In her scholarship essay, Keri describes a sunset over Downtown Pittsburgh with a sense of awe: “The golden orange sun illuminates the dark tinted glass” of the buildings in the Golden Triangle, as “vibrant colors dance across the rivers’ shores.” Pittsburghers “thrive because of the city that they are in…A city driven to succeed.”

Eric J. Dingess

A graduate of Sewickley Academy, Eric Dingess will be attending the University of Pittsburgh to study Political Science.

Eric distinguished himself at Sewickley as “one of the most respectful, persistent, and diligent students” in the school, according to faculty. Very soon after transferring to the school, he was “thriving in [the] vigorous academic environment.” He was president of the Mock Trial Club, and was involved with the ACLU, Boy Scouts, and local soccer leagues.

In his scholarship essay, Eric described some of Pittsburgh’s great buildings, noting “how a city’s architecture can bring pride to its people.” He tied the evolution of buildings in Pittsburgh to the need for flexibility and adaptability. For example, he described the “daunting task” of lowering the Grant Building’s lobby as “a great example of human ingenuity.”

Sarah Joy Gilmer

A graduate of Pittsburgh Schenley High School, Sarah Gilmer will be attending American University to study Economics.

Sarah has been active in school and worship bands, the Girl Scouts, and her church.

Her volunteer work has included the Pittsburgh Project and relief work in the wake of Hurricane Katrina. She has an “intense focus” and “works very hard to ensure success,” including completing classes in Macro- and Microeconomics at the Community College of Allegheny County and the University of Pittsburgh, respectively.

Sarah’s family was a “prominent force and voice in the community,” including being the owners of one of the first privately-owned, small, African American businesses in Pittsburgh. Sarah writes, “My family history and their connection to the development of Pittsburgh greatly influences me to do my best to not only develop the city, but the world.”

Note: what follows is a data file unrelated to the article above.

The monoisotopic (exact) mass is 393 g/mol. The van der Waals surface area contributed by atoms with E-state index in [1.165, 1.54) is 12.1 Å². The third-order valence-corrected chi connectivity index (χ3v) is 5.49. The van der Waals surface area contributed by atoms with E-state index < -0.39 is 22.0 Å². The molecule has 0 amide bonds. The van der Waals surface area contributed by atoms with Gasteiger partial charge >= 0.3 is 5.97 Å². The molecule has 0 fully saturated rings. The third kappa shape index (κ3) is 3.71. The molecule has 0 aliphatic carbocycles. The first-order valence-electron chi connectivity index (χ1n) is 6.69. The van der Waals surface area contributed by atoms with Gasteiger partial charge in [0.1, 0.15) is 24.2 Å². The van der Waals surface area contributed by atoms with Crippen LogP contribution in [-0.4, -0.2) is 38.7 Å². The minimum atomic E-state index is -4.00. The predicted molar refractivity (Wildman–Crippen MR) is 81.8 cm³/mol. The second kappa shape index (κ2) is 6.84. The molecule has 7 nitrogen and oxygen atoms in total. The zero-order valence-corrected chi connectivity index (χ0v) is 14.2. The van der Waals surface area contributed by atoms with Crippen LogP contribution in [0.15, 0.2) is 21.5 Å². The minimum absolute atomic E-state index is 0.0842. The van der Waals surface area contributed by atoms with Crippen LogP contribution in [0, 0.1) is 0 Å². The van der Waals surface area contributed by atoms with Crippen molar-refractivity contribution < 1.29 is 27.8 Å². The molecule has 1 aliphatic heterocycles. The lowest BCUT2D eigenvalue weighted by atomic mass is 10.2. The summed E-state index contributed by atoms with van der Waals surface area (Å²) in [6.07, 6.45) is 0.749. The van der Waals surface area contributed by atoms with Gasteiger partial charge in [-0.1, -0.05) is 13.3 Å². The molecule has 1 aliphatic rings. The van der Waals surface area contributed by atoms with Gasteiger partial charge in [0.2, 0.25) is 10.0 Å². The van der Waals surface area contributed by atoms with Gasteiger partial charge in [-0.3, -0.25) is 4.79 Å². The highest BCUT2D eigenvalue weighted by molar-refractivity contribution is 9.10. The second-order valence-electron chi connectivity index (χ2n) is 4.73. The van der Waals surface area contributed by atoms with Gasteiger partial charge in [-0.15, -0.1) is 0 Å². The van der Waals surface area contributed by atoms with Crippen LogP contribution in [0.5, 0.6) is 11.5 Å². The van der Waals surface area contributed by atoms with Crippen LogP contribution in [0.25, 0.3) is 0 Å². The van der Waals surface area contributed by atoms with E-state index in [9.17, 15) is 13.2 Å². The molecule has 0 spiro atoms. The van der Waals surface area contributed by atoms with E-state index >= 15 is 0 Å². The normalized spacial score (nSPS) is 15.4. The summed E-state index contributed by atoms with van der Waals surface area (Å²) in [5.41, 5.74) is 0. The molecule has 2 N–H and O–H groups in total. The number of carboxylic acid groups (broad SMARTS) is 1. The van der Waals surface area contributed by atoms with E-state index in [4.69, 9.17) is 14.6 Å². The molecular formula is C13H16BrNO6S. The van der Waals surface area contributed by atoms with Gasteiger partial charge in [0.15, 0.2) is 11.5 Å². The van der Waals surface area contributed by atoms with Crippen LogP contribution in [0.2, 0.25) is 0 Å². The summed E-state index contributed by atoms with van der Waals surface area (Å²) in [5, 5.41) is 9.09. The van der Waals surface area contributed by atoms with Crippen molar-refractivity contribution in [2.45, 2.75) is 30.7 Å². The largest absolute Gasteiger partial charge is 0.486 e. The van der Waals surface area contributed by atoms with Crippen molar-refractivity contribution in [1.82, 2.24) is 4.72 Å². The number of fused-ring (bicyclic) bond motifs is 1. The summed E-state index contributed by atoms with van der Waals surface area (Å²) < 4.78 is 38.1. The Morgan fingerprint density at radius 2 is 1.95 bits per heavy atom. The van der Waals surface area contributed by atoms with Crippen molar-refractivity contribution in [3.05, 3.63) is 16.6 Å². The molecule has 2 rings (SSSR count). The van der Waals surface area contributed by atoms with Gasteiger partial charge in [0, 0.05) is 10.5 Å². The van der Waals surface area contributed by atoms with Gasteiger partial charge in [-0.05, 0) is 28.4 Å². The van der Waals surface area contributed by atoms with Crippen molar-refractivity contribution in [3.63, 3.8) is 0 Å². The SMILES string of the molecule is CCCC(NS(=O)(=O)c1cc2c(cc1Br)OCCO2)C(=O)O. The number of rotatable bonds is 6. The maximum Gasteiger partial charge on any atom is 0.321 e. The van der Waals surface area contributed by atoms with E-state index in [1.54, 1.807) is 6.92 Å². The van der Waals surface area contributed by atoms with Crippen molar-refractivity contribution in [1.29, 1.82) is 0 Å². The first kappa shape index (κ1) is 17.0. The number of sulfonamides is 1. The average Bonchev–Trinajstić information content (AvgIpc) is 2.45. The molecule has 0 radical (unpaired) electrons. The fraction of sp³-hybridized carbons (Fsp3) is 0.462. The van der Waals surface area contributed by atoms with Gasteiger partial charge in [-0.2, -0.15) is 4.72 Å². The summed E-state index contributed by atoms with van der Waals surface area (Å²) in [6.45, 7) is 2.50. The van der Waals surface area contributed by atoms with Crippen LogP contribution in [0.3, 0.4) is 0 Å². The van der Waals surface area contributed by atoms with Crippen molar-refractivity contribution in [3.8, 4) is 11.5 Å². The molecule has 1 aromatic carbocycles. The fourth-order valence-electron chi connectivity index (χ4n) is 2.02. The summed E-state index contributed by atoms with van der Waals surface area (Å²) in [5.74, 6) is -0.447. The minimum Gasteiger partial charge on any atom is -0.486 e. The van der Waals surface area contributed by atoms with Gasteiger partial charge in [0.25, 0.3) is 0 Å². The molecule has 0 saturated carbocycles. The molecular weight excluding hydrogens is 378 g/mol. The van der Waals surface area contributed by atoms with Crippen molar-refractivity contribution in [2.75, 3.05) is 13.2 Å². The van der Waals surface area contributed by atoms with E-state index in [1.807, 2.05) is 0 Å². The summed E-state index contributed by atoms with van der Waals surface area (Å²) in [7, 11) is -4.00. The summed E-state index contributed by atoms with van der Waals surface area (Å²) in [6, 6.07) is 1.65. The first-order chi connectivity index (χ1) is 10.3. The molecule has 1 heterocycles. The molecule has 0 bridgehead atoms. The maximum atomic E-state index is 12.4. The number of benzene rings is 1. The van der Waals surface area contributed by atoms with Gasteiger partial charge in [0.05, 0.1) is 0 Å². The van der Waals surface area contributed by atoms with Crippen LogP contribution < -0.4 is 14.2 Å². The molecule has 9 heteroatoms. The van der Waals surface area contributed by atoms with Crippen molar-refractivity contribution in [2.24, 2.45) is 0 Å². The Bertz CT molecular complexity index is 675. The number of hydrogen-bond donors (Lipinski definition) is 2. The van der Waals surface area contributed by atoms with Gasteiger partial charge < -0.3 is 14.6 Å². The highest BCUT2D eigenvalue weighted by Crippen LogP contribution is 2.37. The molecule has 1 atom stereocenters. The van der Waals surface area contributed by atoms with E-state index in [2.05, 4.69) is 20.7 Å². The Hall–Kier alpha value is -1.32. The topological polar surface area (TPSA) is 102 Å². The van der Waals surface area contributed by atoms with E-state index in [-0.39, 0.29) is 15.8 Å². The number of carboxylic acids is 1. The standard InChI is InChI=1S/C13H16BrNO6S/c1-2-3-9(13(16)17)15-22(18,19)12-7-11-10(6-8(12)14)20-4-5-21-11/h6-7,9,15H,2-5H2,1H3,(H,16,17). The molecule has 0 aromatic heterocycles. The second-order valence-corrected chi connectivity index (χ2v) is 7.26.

Laura M. Greenberg

A graduate of Pittsburgh Allderdice High School, Laura Greenberg will be attending the University of Miami to study Architecture.

Laura has consistently shown an “intense personal involvement” with architecture. She participated in CMU’s Architecture Explorations from 3rd through 10th grades and in an after-school class related to urban planning. A member of the National Honor Society, she exhibits a “curiosity and depth of perception” that helps her “excel… in every phase of classroom activity.”

Laura’s scholarship essay describes the many interactions with architecture that she has had. She notes the difference between the neighborhoods in Pittsburgh. “The most interesting thing that I have realized in my explorations is the way in which the neighborhoods relate to one another, and that interest helped me decide to become an architect.” She also emphasizes the way neighborhoods change over time. For example, Lawrenceville “stands as a testament to the power of urban planning and architecture, while still retaining its identity and reflecting its history.”

Nicholas P. Stamatakis

A graduate of Montour High School, Nicholas Stamatakis will be attending the University of Pittsburgh and plans to double major in engineering and music.

As one of Nick’s teachers noted, “While Nick is a stellar student, he is also very active in our community.” Besides being a member of the National Honor Society, Nick became an Eagle Scout in 2008, and was elected as president of both the Law Team and the Marching/Jazz/Concert Band. He is actively involved in music, serving as an accompanist for the chorus in addition to playing the saxophone.

Nick’s scholarship essay describes the unique combination of geography and architecture that defines Pittsburgh and that has defined his own life. After seeing a striking picture online, Nick writes that “In a moment the landscape and architecture depicted in the picture brought back a flood of memories…I understood at once how important the physical attributes of the region are in determining my identity as an individual and how I as an individual truly know the region.”


Founded in 1964, the Pittsburgh History & Landmarks Foundation is a non-profit membership organization working to: identify and save historically-significant places; revitalize historic neighborhoods, towns, and urban areas; preserve historic farms and historic-designed landscapes; and educate people about the Pittsburgh region’s rich architectural heritage.

Pittsburgh History & Landmarks Foundation

100 West Station Square Drive, Suite 450

Pittsburgh, PA 15219

Phone: 412-471-5808  |  Fax: 412-471-1633